My friend Liam and I have been on the road for eight hours, but we're still at 100 miles from our destination of Keystone, South Dakota and the weather isn't letting up.
by By Matt Jones, Senior Editor on December 31, 2015
For my kid.
I just spent about 20 hours and 1,000 miles in our long term 2015 Jeep Renegade Trailhawk. And although I wouldn't get one for myself, I think it would be great for him.
Not just because my son has the frame of a 90's-era defensive end and the Renegade has gobs of room for a driver of his size, and not just because it's fun, funky, and fits in with the supposed lifestyle that ad agencies would have you believe kids his age lead — beach bonfires, tailgating with guitars, laying on the roof gazing at stars.
I'm sure the Renegade would excel in all such activities. Despite those wins, they aren't the reasons I'd like him to have this car. No, I'm more interested in the car's shortcomings.
by James Riswick, New & Used Car Editor on December 28, 2015
Winter in Southern California is an odd time for those who hail from more northern climes. You'll see a news report of a snow storm in Buffalo or Boston, look outside to see sunny weather in the 70's, and wonder just what the hell is going on. A quick glance at a calendar helps recall that, yep, winter still happens elsewhere. It's a bit of a man-out-of-time feeling.
by Ed Hellwig, Executive Editor on November 5, 2015
The "trail rated" badge on our 2015 Jeep Renegade Trailhawk used to mean something very specific. When it came out around 2004, it was given to certain Jeep vehicles that had the ability to tackle trails that most ordinary SUVs wouldn't dare. Since then, the requirements have changed a bit.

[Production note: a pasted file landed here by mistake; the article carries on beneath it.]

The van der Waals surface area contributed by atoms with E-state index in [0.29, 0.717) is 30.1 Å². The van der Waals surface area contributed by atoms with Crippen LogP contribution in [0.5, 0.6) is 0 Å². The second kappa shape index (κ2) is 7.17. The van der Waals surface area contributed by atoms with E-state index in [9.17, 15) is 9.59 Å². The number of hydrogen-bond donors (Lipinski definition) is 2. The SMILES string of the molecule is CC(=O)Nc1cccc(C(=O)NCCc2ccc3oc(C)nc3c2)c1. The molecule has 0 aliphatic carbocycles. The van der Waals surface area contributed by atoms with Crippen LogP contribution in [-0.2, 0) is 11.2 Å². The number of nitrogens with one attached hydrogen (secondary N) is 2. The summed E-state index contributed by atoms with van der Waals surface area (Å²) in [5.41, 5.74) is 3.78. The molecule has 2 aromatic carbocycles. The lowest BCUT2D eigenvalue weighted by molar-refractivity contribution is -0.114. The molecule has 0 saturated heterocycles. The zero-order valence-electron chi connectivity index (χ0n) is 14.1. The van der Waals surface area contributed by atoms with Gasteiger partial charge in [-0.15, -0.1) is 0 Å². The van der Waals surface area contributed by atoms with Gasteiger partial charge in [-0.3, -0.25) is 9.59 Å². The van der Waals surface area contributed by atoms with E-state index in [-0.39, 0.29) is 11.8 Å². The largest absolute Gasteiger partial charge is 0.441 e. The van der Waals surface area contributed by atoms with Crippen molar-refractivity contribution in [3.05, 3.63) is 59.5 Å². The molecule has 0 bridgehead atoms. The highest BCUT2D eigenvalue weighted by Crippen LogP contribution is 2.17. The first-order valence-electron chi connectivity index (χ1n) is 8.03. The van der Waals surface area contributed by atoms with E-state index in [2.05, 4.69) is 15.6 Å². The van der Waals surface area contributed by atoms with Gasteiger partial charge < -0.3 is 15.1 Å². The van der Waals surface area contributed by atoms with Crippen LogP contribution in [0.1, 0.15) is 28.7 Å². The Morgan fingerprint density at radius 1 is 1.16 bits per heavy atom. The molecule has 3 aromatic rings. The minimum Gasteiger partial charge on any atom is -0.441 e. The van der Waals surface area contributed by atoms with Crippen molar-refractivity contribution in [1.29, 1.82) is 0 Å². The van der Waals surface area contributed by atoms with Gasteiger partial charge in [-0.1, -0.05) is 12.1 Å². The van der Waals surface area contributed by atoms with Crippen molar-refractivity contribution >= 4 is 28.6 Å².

These days, the Trail Rated badge merely implies that the Jeep in question has a certain level of capability in five specific areas: water fording, suspension articulation, maneuverability, ground clearance and traction. What those levels are isn't exactly clear.
by Ed Hellwig, Executive Editor on November 2, 2015
One of the benefits of going for the Trailhawk version of the 2015 Jeep Renegade is the upgraded engine. Instead of the base turbocharged 1.4-liter engine, all Trailhawk models come with the larger 2.4-liter four-cylinder. It's a solid powerplant, both in its refinement and ability to get the Renegade up to speed.
It's a shame that the standard nine-speed transmission isn't nearly as impressive. It shifts smoothly enough under most conditions, but all too often it's a couple gears too high when you need a little power. I find myself constantly prodding the gas pedal to get it to downshift to the right gear. I've even started digging into the gas a little early in anticipation of it sluggishness.
Others on our staff have expressed similar experiences with the Renegade's gearbox. I don't find it nearly as aggravating as they do, but it's still not an ideal setup.
Ed Hellwig, Executive Editor